2008 Lange-Taylor Prize: Ilan Greenberg and Carolyn Drake, "Becoming Chinese: Uighurs in Cultural Transition"

Saturday, November 1, 2008 - 9:45am

Ilan Greenberg

Carolyn Drake

The Center for Documentary Studies at Duke University has awarded the eighteenth Dorothea Lange–Paul Taylor Prize to photographer Carolyn Drake and writer Ilan Greenberg, both Americans. The $20,000 award is given annually to encourage collaboration in documentary work in the tradition of acclaimed American photographer Dorothea Lange and writer and social scientist Paul Taylor. Lange and Taylor worked together for many years, most notably on fieldwork that resulted in American Exodus (1941), a seminal work in documentary studies.

Ilan Greenberg and Carolyn Drake’s project, “Becoming Chinese: Uighurs in Cultural Transition,” will investigate the ways in which Uighurs negotiate ways of being under the Chinese government’s strict anti-Uighur policies. Uighurs are Muslim, speak a Turkic language closely related to Uzbek, and live primarily in rural, subsistence communities. About 10 million Uighurs live in China’s Xinjiang Uighur Autonomous Region; another 300,000, in neighboring Kazakhstan and Kyrgyzstan.

“Xinjiang was briefly an independent state prior to World War II before collapsing into Mao’s China, and Uighurs continue to aspire to cultural and political autonomy, and at times to independence,” write Drake and Greenberg. “Since the late 1980s, however, China has sent millions of migrants into Xinjiang in an effort to populate the country’s west with loyal Chinese. Uighurs are now a minority in Xinjiang; expressions of Uighur culture such as Uighur-language media and repositories of Uighur ethnic identity such as the mosque are severely constrained. Uighurs are under intensive pressure to shed their ethnic identity and assimilate into the larger Han culture.”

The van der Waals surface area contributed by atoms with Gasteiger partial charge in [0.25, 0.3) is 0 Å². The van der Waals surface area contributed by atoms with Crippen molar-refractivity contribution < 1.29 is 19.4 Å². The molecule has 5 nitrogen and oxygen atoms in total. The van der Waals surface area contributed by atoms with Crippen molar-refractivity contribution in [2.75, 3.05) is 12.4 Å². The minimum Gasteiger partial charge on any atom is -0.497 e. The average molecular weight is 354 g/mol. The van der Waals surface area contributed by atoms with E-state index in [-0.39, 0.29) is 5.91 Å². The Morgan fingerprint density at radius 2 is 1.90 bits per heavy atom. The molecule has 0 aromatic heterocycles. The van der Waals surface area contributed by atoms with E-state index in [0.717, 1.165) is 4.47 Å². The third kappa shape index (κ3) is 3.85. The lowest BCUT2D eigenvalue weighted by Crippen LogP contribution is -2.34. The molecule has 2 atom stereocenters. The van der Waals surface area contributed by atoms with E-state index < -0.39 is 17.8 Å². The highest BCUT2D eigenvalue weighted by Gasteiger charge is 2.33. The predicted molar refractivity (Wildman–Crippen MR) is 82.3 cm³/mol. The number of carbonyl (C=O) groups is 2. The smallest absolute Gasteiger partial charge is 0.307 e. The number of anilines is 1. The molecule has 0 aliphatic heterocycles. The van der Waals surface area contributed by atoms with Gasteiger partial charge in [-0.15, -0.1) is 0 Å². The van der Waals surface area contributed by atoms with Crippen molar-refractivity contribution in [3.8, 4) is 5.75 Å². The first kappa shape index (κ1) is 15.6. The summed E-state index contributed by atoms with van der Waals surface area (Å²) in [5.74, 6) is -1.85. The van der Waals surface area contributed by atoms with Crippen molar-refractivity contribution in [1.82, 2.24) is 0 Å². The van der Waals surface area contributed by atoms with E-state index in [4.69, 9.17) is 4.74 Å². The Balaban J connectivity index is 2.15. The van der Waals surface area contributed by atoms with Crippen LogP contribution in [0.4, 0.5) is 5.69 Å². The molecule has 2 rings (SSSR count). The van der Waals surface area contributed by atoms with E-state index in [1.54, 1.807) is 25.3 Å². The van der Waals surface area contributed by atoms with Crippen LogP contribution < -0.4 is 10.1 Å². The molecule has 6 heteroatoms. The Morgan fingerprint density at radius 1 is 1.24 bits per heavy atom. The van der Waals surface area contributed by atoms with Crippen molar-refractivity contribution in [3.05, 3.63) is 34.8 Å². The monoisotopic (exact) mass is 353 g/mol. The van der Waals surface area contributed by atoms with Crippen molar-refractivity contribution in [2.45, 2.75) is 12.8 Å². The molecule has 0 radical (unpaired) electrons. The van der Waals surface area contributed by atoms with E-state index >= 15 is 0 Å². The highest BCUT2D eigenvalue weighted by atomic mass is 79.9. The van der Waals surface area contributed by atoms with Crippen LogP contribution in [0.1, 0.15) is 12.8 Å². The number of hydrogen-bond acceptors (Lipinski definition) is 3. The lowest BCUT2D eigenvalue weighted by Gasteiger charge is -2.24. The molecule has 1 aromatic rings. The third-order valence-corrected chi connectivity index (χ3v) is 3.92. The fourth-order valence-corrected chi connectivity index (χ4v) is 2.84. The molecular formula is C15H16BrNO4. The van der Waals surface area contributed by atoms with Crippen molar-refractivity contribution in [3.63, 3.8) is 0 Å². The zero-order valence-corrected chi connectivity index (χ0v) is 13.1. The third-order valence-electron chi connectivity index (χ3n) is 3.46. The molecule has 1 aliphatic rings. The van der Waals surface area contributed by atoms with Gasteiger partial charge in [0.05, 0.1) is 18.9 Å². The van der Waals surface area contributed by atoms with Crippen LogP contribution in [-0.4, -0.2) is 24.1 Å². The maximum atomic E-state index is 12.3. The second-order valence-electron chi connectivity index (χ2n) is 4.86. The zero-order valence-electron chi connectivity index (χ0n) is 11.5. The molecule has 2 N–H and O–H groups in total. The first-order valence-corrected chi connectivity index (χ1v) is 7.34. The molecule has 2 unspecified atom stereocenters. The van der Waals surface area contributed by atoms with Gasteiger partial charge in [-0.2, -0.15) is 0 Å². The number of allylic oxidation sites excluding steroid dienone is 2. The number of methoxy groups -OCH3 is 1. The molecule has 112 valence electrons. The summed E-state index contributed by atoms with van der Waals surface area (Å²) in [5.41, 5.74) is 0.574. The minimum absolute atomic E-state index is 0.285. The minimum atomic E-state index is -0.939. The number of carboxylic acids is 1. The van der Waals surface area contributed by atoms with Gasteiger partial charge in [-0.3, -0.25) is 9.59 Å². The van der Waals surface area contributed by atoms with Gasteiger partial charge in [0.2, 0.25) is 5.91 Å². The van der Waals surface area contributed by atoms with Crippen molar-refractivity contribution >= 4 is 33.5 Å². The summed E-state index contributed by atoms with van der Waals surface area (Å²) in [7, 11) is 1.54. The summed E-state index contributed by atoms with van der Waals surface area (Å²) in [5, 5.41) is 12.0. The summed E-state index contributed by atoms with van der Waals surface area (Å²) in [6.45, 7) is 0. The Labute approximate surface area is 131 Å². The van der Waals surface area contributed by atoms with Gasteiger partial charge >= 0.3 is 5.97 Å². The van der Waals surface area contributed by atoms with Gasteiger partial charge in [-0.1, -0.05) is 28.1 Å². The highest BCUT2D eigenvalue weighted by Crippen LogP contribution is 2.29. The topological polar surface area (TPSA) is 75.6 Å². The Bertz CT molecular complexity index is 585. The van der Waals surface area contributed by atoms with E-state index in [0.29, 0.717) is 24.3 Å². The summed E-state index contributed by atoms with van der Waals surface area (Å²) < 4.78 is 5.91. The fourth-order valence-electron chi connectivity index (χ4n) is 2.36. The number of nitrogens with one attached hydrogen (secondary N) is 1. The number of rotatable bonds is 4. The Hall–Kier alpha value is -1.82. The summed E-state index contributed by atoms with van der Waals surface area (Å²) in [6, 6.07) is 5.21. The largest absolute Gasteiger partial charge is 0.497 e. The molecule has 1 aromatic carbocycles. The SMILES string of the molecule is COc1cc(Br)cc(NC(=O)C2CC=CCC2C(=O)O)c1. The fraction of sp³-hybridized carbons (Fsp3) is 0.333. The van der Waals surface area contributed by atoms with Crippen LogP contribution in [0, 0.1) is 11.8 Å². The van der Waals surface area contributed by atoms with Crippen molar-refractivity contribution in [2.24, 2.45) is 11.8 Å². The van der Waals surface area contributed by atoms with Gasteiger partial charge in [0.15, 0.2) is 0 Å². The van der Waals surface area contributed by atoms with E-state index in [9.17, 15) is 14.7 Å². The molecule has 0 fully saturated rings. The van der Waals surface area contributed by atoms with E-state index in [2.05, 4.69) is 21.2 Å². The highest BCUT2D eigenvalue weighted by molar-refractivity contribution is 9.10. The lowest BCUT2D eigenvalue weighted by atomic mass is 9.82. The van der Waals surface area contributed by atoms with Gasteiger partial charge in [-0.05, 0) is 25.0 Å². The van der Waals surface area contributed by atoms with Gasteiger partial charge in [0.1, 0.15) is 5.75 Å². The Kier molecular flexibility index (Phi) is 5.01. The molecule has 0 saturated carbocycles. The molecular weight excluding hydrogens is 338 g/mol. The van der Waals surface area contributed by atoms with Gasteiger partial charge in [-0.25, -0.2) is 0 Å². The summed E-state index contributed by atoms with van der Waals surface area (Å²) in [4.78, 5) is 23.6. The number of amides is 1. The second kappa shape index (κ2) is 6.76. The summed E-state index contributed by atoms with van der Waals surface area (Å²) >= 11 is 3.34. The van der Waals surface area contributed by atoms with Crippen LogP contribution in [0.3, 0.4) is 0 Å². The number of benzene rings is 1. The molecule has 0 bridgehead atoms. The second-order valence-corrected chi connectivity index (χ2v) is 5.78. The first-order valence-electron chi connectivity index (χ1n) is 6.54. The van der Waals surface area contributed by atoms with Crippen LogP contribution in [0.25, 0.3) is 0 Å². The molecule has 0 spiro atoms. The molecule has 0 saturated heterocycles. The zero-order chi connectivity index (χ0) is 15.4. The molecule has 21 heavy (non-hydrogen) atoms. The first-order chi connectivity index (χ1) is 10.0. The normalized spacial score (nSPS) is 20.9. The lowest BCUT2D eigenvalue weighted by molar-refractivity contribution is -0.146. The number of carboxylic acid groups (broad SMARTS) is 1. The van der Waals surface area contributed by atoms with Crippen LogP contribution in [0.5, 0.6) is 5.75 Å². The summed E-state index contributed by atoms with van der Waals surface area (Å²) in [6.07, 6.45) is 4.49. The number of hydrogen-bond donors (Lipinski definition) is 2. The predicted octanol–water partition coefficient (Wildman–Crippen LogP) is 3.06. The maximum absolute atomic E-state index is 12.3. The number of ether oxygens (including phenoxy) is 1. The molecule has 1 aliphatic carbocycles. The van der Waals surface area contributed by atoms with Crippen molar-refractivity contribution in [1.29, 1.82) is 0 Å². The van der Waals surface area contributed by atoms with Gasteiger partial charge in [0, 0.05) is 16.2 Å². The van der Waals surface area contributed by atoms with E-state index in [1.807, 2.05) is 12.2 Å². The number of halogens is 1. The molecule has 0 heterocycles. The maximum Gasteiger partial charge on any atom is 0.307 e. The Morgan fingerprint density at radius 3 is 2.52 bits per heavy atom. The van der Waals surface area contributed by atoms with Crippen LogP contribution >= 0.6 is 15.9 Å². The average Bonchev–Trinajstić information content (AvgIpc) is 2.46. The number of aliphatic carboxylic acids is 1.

Greenberg and Drake propose “to document the nodes of the Uighur network: the truck stops, livestock markets, secondary schools, and county offices where Uighurs connect with each other, sometimes furtively.” Through their characters, they “will tell a story of Uighurs negotiating a path forward, those who obstruct, circumgyrate, or submit to the state’s program of Uighur cultural disappearance.”

As a team they will work almost entirely in tandem, spending their time in the “same tea houses, classrooms, Uighur-language bookshops, back-store card games, profiling the same characters—the interviews, conversations, and images informing each other’s work.” They will also cross the border into Kazakhstan, where “Uighurs enjoy a greater degree of cultural autonomy (although not a political one). This contrast will be part of the story.”

Of their collaboration, Greenberg and Drake say, “We want to create a composition that reads and looks like a sort of Uighur cultural topography of the moment. . . . Our intent is to construct a narrative of pictures and mediated interviews—integrated into an essay both mediative and heavily reported—that hew to a story arc. While our document is not cinematic in approach, the director Robert Altman’s technique of folding unrelated yet connecting storylines into each other provides inspiration. . . . As photographer and as writer our joint aim is to illuminate the same narrative idea, to capture how Uighurs conspire to pass on their constrained cultural identity. Our images and words are meant to find ignition at the same point of contact, not simply to illustrate the other.”

Carolyn Drake is a freelance photographer based in Istanbul. Images from her documentary project on Turkmenistan were included in Photo District News Photo Annual 2008 for Best Personal Work. Drake was a Fulbright fellow in Ukraine, and she has won awards from World Press Photo, POYi, the National Press Photographers Association, the Society for News Design, and the Florida Society of Newspaper Editors. In 2006, she was chosen as one of PDN’s 30. Her photographs have appeared in the Walrus, the New York Times, Hotshoe, National Geographic, Newsweek, GEO, the Fader, and Gourmet.

Ilan Greenberg is currently a Fellow of the Asia Society and a freelance essayist and journalist in New York. From 2005 to 2007 he was the Central Asia correspondent for the New York Times, and before that he wrote from the former Soviet Union, mostly about Central Asia, for publications including the New York Times Magazine, Slate, Travel & Leisure, and the Wall Street Journal. A feature on Turkmenistan for the New York Times Magazine was cited for honorary mention in The Best American Travel Writing for 2004. Greenberg has received a Knight International Journalism Fellowship and a Ruhr Grant from the University of Dortmund and the Erich Brost Institute for International Journalism.